What Happened to the Thistle
Adjoining the rich estate was a lovely and beautifully kept garden of rare trees and flowers. Guests at the estate enjoyed this fine garden and praised it. People from the countryside all round about and townspeople as well would come every Sunday and holiday to ask if they might see the garden. Even whole schools made excursions to it.
Just outside the fence that separated the garden from a country lane, there grew a very large thistle. It was so unusually big with such vigorous, full-foliaged branches rising from the root that it well deserved to be called a thistle bush. No one paid any attention to her except one old donkey that pulled the dairymaid’s cart. He would stretch his old neck toward the thistle and say, “You’re a beauty. I’d like to eat you!” But his tether was not long enough to let him reach the thistle and eat her.
There was a big party at the manor house. Among the guests were fine aristocratic relations from the capital – charming young girls, and among them was a young lady who had come from a foreign land, all the way from Scotland. Her family was old, and noble, and rich in lands and gold. She was a bride well worth winning, thought more than one young man, and their mothers thought so too.
The young people amused themselves on the lawn, where they played croquet. As they strolled about in the garden, each young lady plucked a flower and put in a young man’s buttonhole. The young lady from Scotland looked all around her for a flower. But none of them suited her until she happened to look over the fence and saw the big, flourishing thistle bush, full of deep purple, healthy-looking flowers. When she saw them she smiled, and asked the young heir of the household to pick one of them for her.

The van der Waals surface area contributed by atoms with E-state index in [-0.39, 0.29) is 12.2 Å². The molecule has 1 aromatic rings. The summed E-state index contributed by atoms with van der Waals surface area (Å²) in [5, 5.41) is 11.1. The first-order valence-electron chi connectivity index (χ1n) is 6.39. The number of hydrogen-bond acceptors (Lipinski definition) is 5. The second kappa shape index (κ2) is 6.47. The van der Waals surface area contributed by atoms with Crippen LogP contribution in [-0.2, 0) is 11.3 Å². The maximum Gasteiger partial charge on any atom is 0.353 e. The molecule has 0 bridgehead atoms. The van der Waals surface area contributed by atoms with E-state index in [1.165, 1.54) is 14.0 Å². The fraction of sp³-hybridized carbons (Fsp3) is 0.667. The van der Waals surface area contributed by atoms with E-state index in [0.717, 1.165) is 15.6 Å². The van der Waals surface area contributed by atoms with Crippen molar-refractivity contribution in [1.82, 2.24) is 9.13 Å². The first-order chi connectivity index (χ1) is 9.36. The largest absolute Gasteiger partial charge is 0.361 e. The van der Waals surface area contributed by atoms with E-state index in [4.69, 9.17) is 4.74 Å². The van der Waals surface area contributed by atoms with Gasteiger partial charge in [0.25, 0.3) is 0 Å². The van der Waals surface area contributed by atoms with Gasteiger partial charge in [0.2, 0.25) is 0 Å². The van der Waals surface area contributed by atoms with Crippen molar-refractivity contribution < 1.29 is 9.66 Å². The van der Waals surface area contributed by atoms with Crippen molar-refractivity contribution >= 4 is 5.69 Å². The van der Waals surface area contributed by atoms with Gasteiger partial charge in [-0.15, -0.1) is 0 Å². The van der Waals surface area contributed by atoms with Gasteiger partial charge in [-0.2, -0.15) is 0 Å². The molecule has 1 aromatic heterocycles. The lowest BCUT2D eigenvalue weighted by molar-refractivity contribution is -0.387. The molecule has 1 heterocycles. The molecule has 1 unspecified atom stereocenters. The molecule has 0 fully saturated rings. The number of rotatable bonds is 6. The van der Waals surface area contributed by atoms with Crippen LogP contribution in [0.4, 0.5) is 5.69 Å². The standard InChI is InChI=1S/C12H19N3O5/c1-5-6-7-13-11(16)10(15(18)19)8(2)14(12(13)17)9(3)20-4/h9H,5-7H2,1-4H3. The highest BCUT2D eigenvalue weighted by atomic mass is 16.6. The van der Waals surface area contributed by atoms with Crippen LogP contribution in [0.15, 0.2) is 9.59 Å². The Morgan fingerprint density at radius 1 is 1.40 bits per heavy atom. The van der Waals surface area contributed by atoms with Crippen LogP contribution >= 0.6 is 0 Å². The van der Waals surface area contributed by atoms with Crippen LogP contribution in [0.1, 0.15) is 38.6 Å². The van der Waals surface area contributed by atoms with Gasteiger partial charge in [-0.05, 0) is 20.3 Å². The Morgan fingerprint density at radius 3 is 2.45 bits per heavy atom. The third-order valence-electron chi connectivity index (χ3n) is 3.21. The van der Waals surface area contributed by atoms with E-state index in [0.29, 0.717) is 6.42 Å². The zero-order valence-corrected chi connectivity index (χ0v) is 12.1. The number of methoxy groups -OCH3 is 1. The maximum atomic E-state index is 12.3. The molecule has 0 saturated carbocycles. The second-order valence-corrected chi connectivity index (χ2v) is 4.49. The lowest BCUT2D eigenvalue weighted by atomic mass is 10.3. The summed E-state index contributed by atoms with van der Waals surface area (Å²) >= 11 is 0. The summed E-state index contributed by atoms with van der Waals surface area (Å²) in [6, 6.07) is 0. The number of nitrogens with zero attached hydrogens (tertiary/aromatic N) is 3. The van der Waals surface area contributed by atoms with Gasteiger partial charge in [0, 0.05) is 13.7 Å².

“That is Scotland’s flower,” she said. “It blooms on my country’s coat of arms. That’s the flower for me.”
He plucked the best flower of the thistle, and pricked his finger in the process as much as if he had torn the blossom from the thorniest rose bush.
When she put it in his buttonhole, he considered it a great honor. Every other young man would gladly have given his lovely garden flower for any blossom from the slender fingers of the girl from Scotland. If the heir of the household felt himself highly honored, how much more so the thistle! She felt as full as if the sunshine and dew went through her.
“I must be more important than I thought,” she said to herself. “I really belong inside, not outside the fence. One gets misplaced in the world, but I now have one of my offspring not only over the fence but actually in a buttonhole!”